Florida Congressman Introduces His Complicated, Onerous Alternative To The DREAM Act

Immigration remains a divisive issue for Republicans, with a faction of the party backing anti-immigrant laws while others are more moderate. On the campaign trail, Mitt Romney tried to straddle the divide. He first promised to veto the DREAM Act to win over hard right primary voters, before saying in April that he would be OK with the legislation for people who serve in the military. And Sen. Marco Rubio (R-FL), who endorsed Romney, has promised to introduce his own version of the DREAM Act by the end of the summer, but that puts him at odds with another Romney supporter, Kansas Secretary of State Kris Kobach, who dismissed the bill as a gimmick.

Now, another Florida Republican has introduced another alternative to the DREAM Act in the House. Rep. David Rivera’s (R-FL) bill would offer undocumented immigrants the chance to receive conditional non-immigrant status. But under the Studying Towards Adjusted Residency Status — or STARS — Act, only undocumented immigrants who are 18 or younger and meet a laundry list of requirements would be eligible:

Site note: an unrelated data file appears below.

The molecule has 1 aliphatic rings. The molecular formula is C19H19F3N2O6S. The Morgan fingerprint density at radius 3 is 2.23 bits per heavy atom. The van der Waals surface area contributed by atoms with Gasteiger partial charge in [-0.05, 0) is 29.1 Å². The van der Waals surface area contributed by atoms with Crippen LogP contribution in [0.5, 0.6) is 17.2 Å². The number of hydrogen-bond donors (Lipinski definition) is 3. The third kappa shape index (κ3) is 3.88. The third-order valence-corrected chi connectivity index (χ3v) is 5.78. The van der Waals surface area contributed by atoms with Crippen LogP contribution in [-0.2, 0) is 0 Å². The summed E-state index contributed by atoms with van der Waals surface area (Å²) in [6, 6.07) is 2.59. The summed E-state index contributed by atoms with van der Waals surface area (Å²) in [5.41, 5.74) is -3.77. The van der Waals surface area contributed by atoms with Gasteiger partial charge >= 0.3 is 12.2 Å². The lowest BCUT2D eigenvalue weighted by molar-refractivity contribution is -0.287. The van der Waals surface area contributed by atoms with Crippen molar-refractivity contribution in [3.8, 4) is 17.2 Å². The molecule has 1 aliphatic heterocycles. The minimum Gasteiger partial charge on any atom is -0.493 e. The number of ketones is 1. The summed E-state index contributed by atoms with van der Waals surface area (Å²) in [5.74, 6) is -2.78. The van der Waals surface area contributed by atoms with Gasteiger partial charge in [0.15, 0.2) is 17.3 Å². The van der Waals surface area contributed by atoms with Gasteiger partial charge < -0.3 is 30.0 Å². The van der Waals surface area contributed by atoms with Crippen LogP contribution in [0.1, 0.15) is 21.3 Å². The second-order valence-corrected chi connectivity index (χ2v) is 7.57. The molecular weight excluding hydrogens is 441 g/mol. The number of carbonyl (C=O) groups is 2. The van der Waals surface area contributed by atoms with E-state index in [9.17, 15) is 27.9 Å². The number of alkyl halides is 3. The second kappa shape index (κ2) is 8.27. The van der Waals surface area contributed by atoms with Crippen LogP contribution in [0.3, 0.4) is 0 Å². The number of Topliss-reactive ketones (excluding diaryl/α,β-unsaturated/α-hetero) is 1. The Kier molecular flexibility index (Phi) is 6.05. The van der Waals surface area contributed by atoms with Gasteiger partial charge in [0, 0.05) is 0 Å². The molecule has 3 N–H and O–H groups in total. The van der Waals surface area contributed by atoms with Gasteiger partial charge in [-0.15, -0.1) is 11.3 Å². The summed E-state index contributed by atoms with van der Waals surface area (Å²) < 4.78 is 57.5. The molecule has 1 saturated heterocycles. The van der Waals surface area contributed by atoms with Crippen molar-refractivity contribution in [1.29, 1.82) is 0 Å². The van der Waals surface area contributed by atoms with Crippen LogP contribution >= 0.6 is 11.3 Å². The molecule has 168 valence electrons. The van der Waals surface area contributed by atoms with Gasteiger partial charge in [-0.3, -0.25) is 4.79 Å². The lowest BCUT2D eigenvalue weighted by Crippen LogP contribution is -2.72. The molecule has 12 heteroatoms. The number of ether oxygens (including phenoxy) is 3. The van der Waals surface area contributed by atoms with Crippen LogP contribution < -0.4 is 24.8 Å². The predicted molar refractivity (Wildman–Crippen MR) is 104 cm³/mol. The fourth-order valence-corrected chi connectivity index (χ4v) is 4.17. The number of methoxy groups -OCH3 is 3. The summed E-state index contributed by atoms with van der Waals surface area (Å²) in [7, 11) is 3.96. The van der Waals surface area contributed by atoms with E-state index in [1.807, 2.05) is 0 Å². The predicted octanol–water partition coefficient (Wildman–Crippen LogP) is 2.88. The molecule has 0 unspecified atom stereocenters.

“The STARS Act would allow undocumented students who arrived here at a young age, graduated from high school and are accepted into a university, to apply for a five-year conditional non-immigrant status,” Rivera said in floor remarks.

According to an aide, Rivera has had discussions with Rubio over their proposals.

“Congressman Rivera has had discussion about the STARS Act with Sen. Rubio, but the congressman recognizes that the House and Senate each have their own legislative process,” the aide said. “The STARS Act is meant to start the conversation in the House of Representatives in the hopes of achieving some sort of immigration reform in the 112th Congress.”

If they graduate from a four year college during that first five-year period, they can then apply for another five years after graduating college. Then, during the second five-year period and after thousands of dollars in fees, they could apply for legal permanent residence. Once granted, it would be another five years before they could apply for citizenship.


In other words, Rivera has proposed a complicated process for a very limited portion of the undocumented population living in the U.S. right now — and one that many of his fellow Republicans likely will not take seriously. House Judiciary Committee Chair Lamar Smith (R-TX) has already said he would not hold a hearing on the DREAM Act in his committee, and Rivera said Smith has not said yes to his legislation.

Unlike Rubio, Rivera recognizes the importance of providing a clear path to permanent status and eventually citizenship. But if Rivera was serious about offering a path to citizenship for undocumented students, there’s already a plan for that — and it’s called the DREAM Act.